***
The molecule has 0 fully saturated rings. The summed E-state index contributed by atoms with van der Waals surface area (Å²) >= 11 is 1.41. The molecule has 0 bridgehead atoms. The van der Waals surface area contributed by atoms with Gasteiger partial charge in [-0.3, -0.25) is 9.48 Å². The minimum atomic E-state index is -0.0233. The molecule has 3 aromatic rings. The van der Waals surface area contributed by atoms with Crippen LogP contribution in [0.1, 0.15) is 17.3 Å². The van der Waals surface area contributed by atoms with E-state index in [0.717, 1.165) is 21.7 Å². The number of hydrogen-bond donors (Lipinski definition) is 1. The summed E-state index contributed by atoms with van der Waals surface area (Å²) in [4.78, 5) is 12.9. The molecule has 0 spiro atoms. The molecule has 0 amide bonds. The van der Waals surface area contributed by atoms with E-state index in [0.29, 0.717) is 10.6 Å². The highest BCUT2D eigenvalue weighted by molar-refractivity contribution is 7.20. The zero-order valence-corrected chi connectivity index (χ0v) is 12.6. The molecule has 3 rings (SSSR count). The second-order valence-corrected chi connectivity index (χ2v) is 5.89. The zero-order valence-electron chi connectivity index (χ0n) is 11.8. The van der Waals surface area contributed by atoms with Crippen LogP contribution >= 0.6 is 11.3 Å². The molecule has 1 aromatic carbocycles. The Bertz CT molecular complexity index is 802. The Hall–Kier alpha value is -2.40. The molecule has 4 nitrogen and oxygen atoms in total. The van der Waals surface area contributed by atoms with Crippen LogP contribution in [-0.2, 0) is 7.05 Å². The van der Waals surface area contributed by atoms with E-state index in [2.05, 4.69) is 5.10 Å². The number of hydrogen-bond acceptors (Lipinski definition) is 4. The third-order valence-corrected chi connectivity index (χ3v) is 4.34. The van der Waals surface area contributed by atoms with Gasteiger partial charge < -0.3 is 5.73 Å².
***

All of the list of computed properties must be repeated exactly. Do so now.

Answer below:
The molecule has 0 fully saturated rings. The summed E-state index contributed by atoms with van der Waals surface area (Å²) >= 11 is 1.41. The molecule has 0 bridgehead atoms. The van der Waals surface area contributed by atoms with Gasteiger partial charge in [-0.3, -0.25) is 9.48 Å². The minimum atomic E-state index is -0.0233. The molecule has 3 aromatic rings. The van der Waals surface area contributed by atoms with Crippen LogP contribution in [0.1, 0.15) is 17.3 Å². The van der Waals surface area contributed by atoms with E-state index in [0.717, 1.165) is 21.7 Å². The number of hydrogen-bond donors (Lipinski definition) is 1. The summed E-state index contributed by atoms with van der Waals surface area (Å²) in [4.78, 5) is 12.9. The molecule has 0 spiro atoms. The molecule has 0 amide bonds. The van der Waals surface area contributed by atoms with E-state index in [0.29, 0.717) is 10.6 Å². The highest BCUT2D eigenvalue weighted by molar-refractivity contribution is 7.20. The zero-order valence-corrected chi connectivity index (χ0v) is 12.6. The molecule has 3 rings (SSSR count). The second-order valence-corrected chi connectivity index (χ2v) is 5.89. The zero-order valence-electron chi connectivity index (χ0n) is 11.8. The van der Waals surface area contributed by atoms with Crippen LogP contribution >= 0.6 is 11.3 Å². The molecule has 1 aromatic carbocycles. The Bertz CT molecular complexity index is 802. The Hall–Kier alpha value is -2.40. The molecule has 4 nitrogen and oxygen atoms in total. The van der Waals surface area contributed by atoms with Crippen LogP contribution in [-0.2, 0) is 7.05 Å². The van der Waals surface area contributed by atoms with E-state index in [2.05, 4.69) is 5.10 Å². The number of hydrogen-bond acceptors (Lipinski definition) is 4. The third-order valence-corrected chi connectivity index (χ3v) is 4.34. The van der Waals surface area contributed by atoms with Gasteiger partial charge < -0.3 is 5.73 Å².